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17. The Defense and Rebuttal

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seventeen

The Defense and Rebuttal

It was now time for the defense to present their case. Their strategy was twofold: attack the credibility of prosecution witnesses and present an alibi for the accused. To open their case, the defense called Tom Tucker to the stand in their first attempt to prove an alibi for the defendants. His testimony was not reported.1

Pedro Gonzales, a member of the initial searching party, testified to trailing the buckboard. Gonzales said there were no tracks around the campfire when they arrived. He thought the tracks measured by Llewellyn were tracks of members of the search party. Jacovo Chavez, another search party member, repeated the testimony of Gonzales, also believing that Branigan and Llewellyn measured tracks of search party members.2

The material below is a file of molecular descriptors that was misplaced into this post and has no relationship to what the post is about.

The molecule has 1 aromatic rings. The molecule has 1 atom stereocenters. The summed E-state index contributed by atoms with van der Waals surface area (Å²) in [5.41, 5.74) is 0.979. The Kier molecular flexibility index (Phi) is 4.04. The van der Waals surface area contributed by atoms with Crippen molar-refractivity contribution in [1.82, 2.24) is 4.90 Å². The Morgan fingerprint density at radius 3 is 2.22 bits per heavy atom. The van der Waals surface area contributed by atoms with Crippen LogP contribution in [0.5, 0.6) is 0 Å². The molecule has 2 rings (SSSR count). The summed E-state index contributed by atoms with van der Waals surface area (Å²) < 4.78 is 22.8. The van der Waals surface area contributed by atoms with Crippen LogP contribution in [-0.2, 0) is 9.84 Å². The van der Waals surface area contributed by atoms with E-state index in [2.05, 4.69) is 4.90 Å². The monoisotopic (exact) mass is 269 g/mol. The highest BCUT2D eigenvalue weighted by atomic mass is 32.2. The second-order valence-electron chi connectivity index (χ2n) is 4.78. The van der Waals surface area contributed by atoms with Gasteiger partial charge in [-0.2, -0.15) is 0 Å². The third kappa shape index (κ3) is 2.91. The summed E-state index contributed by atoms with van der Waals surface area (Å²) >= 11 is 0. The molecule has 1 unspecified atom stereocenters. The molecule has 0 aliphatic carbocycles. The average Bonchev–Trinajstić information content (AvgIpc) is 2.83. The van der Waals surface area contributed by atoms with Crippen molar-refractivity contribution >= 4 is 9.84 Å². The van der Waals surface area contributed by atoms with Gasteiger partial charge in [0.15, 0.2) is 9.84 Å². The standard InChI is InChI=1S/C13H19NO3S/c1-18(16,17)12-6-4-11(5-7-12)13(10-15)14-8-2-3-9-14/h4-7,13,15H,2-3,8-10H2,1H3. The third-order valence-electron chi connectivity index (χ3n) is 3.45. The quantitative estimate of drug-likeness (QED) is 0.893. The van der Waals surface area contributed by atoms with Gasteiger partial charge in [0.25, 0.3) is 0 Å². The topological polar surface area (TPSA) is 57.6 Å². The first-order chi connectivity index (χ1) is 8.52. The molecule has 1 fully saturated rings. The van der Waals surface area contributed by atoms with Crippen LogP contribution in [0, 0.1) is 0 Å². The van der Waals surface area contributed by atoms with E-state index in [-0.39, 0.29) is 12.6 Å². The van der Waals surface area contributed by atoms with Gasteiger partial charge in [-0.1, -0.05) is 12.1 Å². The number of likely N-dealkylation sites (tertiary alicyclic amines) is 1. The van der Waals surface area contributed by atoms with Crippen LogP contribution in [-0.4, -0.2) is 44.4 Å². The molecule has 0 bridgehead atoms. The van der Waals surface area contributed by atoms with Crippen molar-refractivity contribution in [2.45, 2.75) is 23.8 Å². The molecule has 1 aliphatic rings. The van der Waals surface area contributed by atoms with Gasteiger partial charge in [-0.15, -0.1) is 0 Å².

The next witness called was A. N. Bailey, an employee of Lee, who stated that he was at Lee’s Dog Canyon ranch on the day of the disappearance. The defendants were there also.3 Joe Fitchett testified that he had met Oliver Lee at his Dog Canyon ranch on the day of the disappearance.

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14. Jack Maxwell Testifies

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fourteen

Jack Maxwell Testifies

The next day led off with the witness whom the prosecution had been waiting for. Jack Maxwell, who claimed he had been absent due to illness, was brought into town by Ben Williams. Maxwell was finally sworn in and took the stand.